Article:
fpclassify(3) — Linux manual page

NAME | SYNOPSIS | DESCRIPTION | ATTRIBUTES | CONFORMING TO | NOTES | SEE ALSO | COLOPHON

FPCLASSIFY(3)           Linux Programmer's Manual          FPCLASSIFY(3)

NAME         top

       fpclassify, isfinite, isnormal, isnan, isinf - floating-point
       classification macros

SYNOPSIS         top

       #include <math.h>

       int fpclassify(x);
       int isfinite(x);
       int isnormal(x);
       int isnan(x);
       int isinf(x);

       Link with -lm.

   Feature Test Macro Requirements for glibc (see
   feature_test_macros(7)):

       fpclassify(), isfinite(), isnormal():
           _ISOC99_SOURCE || _POSIX_C_SOURCE >= 200112L

       isnan():
           _ISOC99_SOURCE || _POSIX_C_SOURCE >= 200112L
               || _XOPEN_SOURCE
               || /* Since glibc 2.19: */ _DEFAULT_SOURCE
               || /* Glibc <= 2.19: */ _BSD_SOURCE || _SVID_SOURCE

       isinf():
           _ISOC99_SOURCE || _POSIX_C_SOURCE >= 200112L
               || /* Since glibc 2.19: */ _DEFAULT_SOURCE
               || /* Glibc <= 2.19: */ _BSD_SOURCE || _SVID_SOURCE

DESCRIPTION         top

       Floating point numbers can have special values, such as infinite
       or NaN.  With the macro fpclassify(x) you can find out what type
       x is.  The macro takes any floating-point expression as argument.
       The result is one of the following values:

       FP_NAN x is "Not a Number".

       FP_INFINITE
              x is either positive infinity or negative infinity.

       FP_ZERO
              x is zero.

       FP_SUBNORMAL
              x is too small to be represented in normalized format.

       FP_NORMAL
              if nothing of the above is correct then it must be a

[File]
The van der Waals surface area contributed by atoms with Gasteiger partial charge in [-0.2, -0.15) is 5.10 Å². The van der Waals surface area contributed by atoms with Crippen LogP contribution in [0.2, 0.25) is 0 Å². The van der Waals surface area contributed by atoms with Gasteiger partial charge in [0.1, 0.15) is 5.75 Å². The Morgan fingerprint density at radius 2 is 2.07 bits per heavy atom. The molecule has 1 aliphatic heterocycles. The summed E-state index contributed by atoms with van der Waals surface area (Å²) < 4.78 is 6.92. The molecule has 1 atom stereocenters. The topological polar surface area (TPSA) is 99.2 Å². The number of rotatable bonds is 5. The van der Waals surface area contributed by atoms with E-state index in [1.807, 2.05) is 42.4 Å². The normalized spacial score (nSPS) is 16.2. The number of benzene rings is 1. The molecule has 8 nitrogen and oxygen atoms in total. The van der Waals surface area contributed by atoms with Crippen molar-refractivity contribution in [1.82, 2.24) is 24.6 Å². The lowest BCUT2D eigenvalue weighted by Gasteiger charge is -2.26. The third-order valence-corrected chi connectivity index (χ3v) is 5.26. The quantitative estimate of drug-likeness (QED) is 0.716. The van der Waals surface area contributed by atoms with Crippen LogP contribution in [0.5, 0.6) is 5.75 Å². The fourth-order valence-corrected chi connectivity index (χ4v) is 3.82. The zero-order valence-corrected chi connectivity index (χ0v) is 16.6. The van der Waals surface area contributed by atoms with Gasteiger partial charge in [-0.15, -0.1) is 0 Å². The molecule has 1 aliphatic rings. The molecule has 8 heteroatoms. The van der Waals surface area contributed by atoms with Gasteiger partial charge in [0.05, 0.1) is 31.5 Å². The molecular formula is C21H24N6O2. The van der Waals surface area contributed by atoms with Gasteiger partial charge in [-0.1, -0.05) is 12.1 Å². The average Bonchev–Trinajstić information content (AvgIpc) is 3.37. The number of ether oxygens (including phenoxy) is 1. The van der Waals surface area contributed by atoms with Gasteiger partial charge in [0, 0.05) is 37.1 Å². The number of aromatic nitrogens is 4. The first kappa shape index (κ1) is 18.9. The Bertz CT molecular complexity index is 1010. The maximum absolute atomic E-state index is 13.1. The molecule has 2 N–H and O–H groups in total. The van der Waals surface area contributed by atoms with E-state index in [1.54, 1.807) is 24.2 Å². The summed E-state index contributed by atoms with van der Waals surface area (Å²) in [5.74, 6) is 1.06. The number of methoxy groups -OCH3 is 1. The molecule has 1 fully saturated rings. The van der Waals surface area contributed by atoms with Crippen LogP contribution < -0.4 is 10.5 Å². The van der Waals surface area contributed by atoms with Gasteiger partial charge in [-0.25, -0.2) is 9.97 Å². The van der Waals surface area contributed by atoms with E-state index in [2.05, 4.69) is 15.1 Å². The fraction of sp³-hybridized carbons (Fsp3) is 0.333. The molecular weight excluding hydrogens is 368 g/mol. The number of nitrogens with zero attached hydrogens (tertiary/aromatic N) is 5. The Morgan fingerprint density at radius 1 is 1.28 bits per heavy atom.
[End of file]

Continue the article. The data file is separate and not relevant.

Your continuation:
normal floating-point number.

       The other macros provide a short answer to some standard
       questions.

       isfinite(x)
              returns a nonzero value if
              (fpclassify(x) != FP_NAN && fpclassify(x) != FP_INFINITE)

       isnormal(x)
              returns a nonzero value if (fpclassify(x) == FP_NORMAL)

       isnan(x)
              returns a nonzero value if (fpclassify(x) == FP_NAN)

       isinf(x)
              returns 1 if x is positive infinity, and -1 if x is
              negative infinity.

ATTRIBUTES         top

       For an explanation of the terms used in this section, see
       attributes(7).

       ┌──────────────────────────────────────┬───────────────┬─────────┐
       │Interface                             Attribute     Value   │
       ├──────────────────────────────────────┼───────────────┼─────────┤
       │fpclassify(), isfinite(), isnormal(), │ Thread safety │ MT-Safe │
       │isnan(), isinf()                      │               │         │
       └──────────────────────────────────────┴───────────────┴─────────┘

CONFORMING TO         top

       POSIX.1-2001, POSIX.1-2008, C99.

       For isinf(), the standards merely say that the return value is
       nonzero if and only if the argument has an infinite value.

NOTES         top

       In glibc 2.01 and earlier, isinf() returns a nonzero value
       (actually: 1) if x is positive infinity or negative infinity.
       (This is all that C99 requires.)

SEE ALSO         top

       finite(3), INFINITY(3), isgreater(3), signbit(3)

COLOPHON         top

       This page is part of release 5.13 of the Linux man-pages project.
       A description of the project, information about reporting bugs,
       and the latest version of this page, can be found at
       https://www.kernel.org/doc/man-pages/.

                               2021-03-22                  FPCLASSIFY(3)

Pages that refer to this page: finite(3)INFINITY(3)isgreater(3)nan(3)math_error(7)